It’s no surprise then, that as I boarded the classic wooden boat, Double Eagle, at the Coeur D’Alene Resort I would instantly drift back to that day. The entire scene set up like the classic Ralph Lauren ads I used to see in GQ.
The rich mahogany of the boat, the deep blue and cream of the upholstery inside, the crispness of the bearded captain’s uniform all brought a posh formality to the affair.
I felt like I should have been wearing boat shoes, rolled up khakis, with a cable knit sweater jauntily knotted around my shoulder. Instead I was ushering my kids on board for the ride around Tubbs Hill on Lake Coeur D’Alene to the Coeur D’Alene Resort Golf Course.
The ride over was even more Polo-esque as I watched the stars and stripes flap in the stiff boat breeze.
The boat ride between the Coeur D’Alene Resort and the Coeur D’Alene Resort Golf Course takes just a few minutes. Throughout the day, 2 boats run back and forth between the two stops ferrying resort guests to a private beach and golf course.
“The Coeur d’Alene is what every resort should be. It’s not just upscale, it’s posh,” says Golf Digest. “You aren’t just pampered here, you’re spoiled. It’s not just an escape, it’s an experience.” And even though we weren’t guests at the resort for our trip, we caught a glimpse as to what that experience entails.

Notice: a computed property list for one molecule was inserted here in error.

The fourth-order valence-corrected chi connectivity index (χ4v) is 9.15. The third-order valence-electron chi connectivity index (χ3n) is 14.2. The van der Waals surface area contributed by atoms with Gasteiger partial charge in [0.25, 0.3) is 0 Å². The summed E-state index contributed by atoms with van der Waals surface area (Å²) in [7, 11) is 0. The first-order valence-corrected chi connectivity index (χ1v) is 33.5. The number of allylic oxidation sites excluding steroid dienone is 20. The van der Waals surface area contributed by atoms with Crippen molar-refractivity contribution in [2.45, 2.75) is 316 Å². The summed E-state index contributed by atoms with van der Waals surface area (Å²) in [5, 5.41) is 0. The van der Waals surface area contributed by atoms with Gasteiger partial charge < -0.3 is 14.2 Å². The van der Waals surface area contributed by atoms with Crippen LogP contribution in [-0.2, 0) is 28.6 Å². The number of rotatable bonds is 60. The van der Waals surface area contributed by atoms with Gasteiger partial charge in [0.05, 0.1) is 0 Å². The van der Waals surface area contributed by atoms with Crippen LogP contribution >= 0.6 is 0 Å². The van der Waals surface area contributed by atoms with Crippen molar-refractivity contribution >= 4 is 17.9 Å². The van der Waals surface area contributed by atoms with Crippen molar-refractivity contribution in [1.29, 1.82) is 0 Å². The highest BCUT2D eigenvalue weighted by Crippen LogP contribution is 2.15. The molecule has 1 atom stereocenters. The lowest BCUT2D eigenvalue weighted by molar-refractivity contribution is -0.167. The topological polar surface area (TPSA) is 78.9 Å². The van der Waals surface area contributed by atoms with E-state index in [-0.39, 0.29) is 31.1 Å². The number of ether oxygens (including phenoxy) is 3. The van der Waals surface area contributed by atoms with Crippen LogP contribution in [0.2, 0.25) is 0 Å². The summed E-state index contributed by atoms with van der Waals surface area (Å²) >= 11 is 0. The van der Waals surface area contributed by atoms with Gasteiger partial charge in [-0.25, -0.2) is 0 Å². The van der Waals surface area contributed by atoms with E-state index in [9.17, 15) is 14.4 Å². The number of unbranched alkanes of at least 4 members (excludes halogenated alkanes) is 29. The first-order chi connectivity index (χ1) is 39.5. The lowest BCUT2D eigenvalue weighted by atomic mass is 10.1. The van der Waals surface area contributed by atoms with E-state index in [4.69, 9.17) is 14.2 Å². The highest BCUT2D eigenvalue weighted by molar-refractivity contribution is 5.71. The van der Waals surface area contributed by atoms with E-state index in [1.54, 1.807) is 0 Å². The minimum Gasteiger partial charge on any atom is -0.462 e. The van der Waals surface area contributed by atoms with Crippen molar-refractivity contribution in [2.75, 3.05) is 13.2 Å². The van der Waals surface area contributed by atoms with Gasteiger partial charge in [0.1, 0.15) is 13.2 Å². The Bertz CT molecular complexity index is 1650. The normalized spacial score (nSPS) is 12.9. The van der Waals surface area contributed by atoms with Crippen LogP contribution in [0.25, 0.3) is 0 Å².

At the golf course, everyone has a caddy dressed in the same all-white jumpsuits you’d see at Augusta National. At the driving range, where you hit floating balls into the lake, there is complimentary sports massage. The golf carts are tricked out to look more like Escalades than carts, each with their own mister to cool off golfers and that same rich blue upholstery we saw on the boat (it’s actually Pantone 541, owner Duane Hagadone‘s favourite colour).
The Coeur D’Alene Resort Golf Course is famous for its island green. The 14th hole was playing about 170 yards into the wind on the day we watched a few groups take a swing. Nobody landed it on the green, which isn’t a shock, divers pull more than 24 000 balls from the lake each year.
There is a private beach here for resort guests to use, as well as a pool.
This side of the resort is also home to a convention / reception space overlooking the lake. Next to it is, perhaps, the most stunning setting my wife and I have ever seen for a wedding.
It’s a sunken amphitheatre, surrounded by a five to six foot stadium of flowers in bright pinks, purples, and whites exploding in perfume and colour. Here, down in the hollow, you feel like you’re in a private room. You can’t see the beach or golf course, it’s just you and your guests as you stand on an infinity pool on the horizon to say your vows. There’s easily enough space here to then turn around and have a hand-passed cocktail and canape reception.
All without leaving the most gorgeous venue you’ve ever seen.
We spent half a day touring the Coeur D’Alene Resort wandering the shopping, exploring the gym and conference rooms, peeking in on the spa, walking the world’s longest floating boardwalk, checking the view from the top, and having lunch – but all I really needed was the boat ride.
Disclosure: Portions of our trip to Idaho were provided by Visit Idaho.